Ramaswamy, who remains the No. 3 contender for the Republican presidential nomination with 10% support, saw a boost in awareness among the GOP’s electorate following the first televised matchup, during which lower-polling rivals each lobbed fiery attacks on his credentials.
While Ramaswamy continues to be the third-most popular candidate among potential GOP primary voters, the share with negative views increased following his debate appearance as more voters became aware of him.
Ramaswamy Sees His Popularity Decline After the First GOP Debate
Roughly 1 in 5 potential Republican primary voters have unfavorable views of Ramaswamy, up from 12% before the first debate. This trend isn’t exclusive to Ramaswamy: Both former Arkansas Gov. Asa Hutchinson and North Dakota Gov. Doug Burgum — two candidates with low name recognition — saw their unfavorability increase post-debate.
By contrast, more established candidates like DeSantis and former Vice President Mike Pence didn’t see a shift in their favorability ratings after appearing in the debate.
How the GOP’s electorate felt about the debate
While Ramaswamy’s popularity took a hit among the GOP’s wider expected electorate, he was the clear winner among the debate-watching Republican primary audience on Aug. 23.
According to a separate survey we conducted Aug. 24-27, 72% of potential Republican primary voters who tuned into the Fox News broadcast said Ramaswamy performed “very” or “somewhat” well — higher than the 65% who said the same of DeSantis or the 64% who said the same of former U.N. Ambassador Nikki Haley. The latter’s support for the GOP nomination has increased from 3% to 5% since the debate.
GOP Primary Voters Are Most Likely to Say Ramaswamy Performed Well in the Debate
Potential primary voters who support Trump were in line with the GOP’s larger debate-watching audience when it came to Ramaswamy’s and DeSantis’ performances. But Trump’s backers were notably less likely to say Haley or former New Jersey Gov. Chris Christie, the stage’s top Trump critic, performed well in the debate.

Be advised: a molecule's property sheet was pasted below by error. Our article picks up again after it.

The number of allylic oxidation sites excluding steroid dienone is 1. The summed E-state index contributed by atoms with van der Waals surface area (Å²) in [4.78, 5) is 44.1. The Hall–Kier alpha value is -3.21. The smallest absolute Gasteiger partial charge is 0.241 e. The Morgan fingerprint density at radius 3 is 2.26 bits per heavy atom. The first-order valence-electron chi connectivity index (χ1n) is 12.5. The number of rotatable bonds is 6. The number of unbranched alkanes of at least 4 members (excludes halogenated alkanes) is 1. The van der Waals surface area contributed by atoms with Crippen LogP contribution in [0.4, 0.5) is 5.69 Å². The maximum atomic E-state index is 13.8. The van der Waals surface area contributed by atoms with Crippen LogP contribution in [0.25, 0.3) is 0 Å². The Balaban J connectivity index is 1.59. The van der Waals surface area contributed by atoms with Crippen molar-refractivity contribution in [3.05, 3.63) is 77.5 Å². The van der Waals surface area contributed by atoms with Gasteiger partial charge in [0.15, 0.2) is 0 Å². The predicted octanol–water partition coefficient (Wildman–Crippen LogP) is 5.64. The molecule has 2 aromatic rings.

When it comes to what was discussed, potential Republican primary voters who watched the debate were most likely to say the candidates talked too much about Trump (33%), followed by 31% who said the same of LGBTQ rights, which came up in references to transgender Americans.
More than half of potential Republican primary voters who watched the debate said there was not enough discussion about the economy (57%), immigration (56%), crime (54%) and seniors’ programs such as Medicare and Social Security (54%).
Eli Yokley is Morning Consult’s U.S. politics analyst. Eli joined Morning Consult in 2016 from Roll Call, where he reported on House and Senate campaigns after five years of covering state-level politics in the Show Me State while studying at the University of Missouri in Columbia, including contributions to The New York Times, Politico and The Daily Beast. Follow him on Twitter @eyokley. Interested in connecting with Eli to discuss his analysis or for a media engagement or speaking opportunity? Email [email protected].